No shit. Of course, I already knew that answer. No one would find Becky fucking Rinawski anywhere near Albany. I told him I would go to my bank to try to get more info about money transfers.
“How did you transfer the money?” I asked him.
That night I sat with Robbie in the kitchen. I poured myself a Jack Daniels. A double. Robbie had already poured his. I had spoken to someone at my bank who gave me information that I’d already surmised. Robbie had made the ultimate mistake of sending monies via Western Union, making it nearly impossible to track down the recipient. From the long look on his face, he’d already received the same depressing news.
Scam artists are just too good at the game.
“I called her number. It’s no longer in service.” Robbie gazed down at his glass.
I wanted to shake him, smack him into reality, but just sat there. His “Becky” was, no doubt, sitting somewhere in Las Vegas, slurping on an umbrellaed Pina-colada, pouring Robbie’s ten g’s into a slot machine.
Robbie had alerted the dating site’s management and they told him they would investigate the matter. However, since most of her scheming had been done on a private cell line and not on the site, and since she’d used a fake name to open her account, there was no way to trace her.
That night, when I’d first discovered Robbie yelling into his cell phone, was the last time he had spoken to “Becky.”
“Why the hell did she call you, she got what she wanted?” I asked.
His mouth drooped and I could see his eyes welling up. He buried his head into his hands.
“I called her. She told me that she couldn’t meet me. That she would call me when she had the money to repay me. I don’t know, Sa, I loved her. She said she loved me. It was the first time I really loved anyone like that. We had so much in common. We talked every day for six months. She believed in me. We even talked about getting a farm and raising therapy rabbits.”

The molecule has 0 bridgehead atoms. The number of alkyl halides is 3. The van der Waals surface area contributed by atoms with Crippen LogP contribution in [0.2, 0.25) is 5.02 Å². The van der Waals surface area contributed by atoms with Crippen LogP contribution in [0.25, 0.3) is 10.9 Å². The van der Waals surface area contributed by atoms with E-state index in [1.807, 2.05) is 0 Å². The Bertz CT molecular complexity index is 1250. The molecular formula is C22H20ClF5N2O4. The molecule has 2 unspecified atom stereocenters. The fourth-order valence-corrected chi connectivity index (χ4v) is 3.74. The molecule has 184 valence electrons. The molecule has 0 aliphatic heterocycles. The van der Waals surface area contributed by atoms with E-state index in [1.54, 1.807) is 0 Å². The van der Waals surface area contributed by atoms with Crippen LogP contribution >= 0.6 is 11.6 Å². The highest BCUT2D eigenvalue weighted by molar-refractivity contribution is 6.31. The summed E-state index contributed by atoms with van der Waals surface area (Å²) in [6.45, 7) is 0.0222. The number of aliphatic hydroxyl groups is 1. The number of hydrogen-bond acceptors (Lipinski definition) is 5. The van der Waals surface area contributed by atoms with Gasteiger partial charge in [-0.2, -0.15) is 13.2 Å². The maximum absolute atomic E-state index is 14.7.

Therapy rabbits? That I could laugh off.
But, the first time I really loved anyone like that, that stung.
“Robbie, you never even met her.”
I got up from the table and gathered the glasses, loading them into the dishwasher. I did feel somewhat sorry for him watching him cry into our kitchen towel, our divorced state finally becoming a reality, and he having lost another dream. I tried to remember, for a second, why I’d fallen in love with him in the first place. Maybe it was his bohemian naïveté about life, his relentless search for the idea that would make us rich, or that he always told me, when we first met, that I was the love of his life.
He handed me a plate from his late breakfast, never saying anything more about the money, the woman, never even realizing how his words had hurt me. How our life together, I realized, was a complete sham. A mock starry night from start to finish.
In my bedroom, I balanced myself on the soft mattress, stretching my arms to reach the fake, greenish stars, peeling them off one by one until the ceiling was as bare as the first day we moved into our raised ranch. I gathered the plastic stars and put them in a used manila envelope, crossed out the address written on it, and wrote in the remaining blank space:
Here’s your starry night, I’m going for the real one.
I placed the envelope on the dresser, turned the light off and stared into complete, uninterrupted darkness. And fell asleep.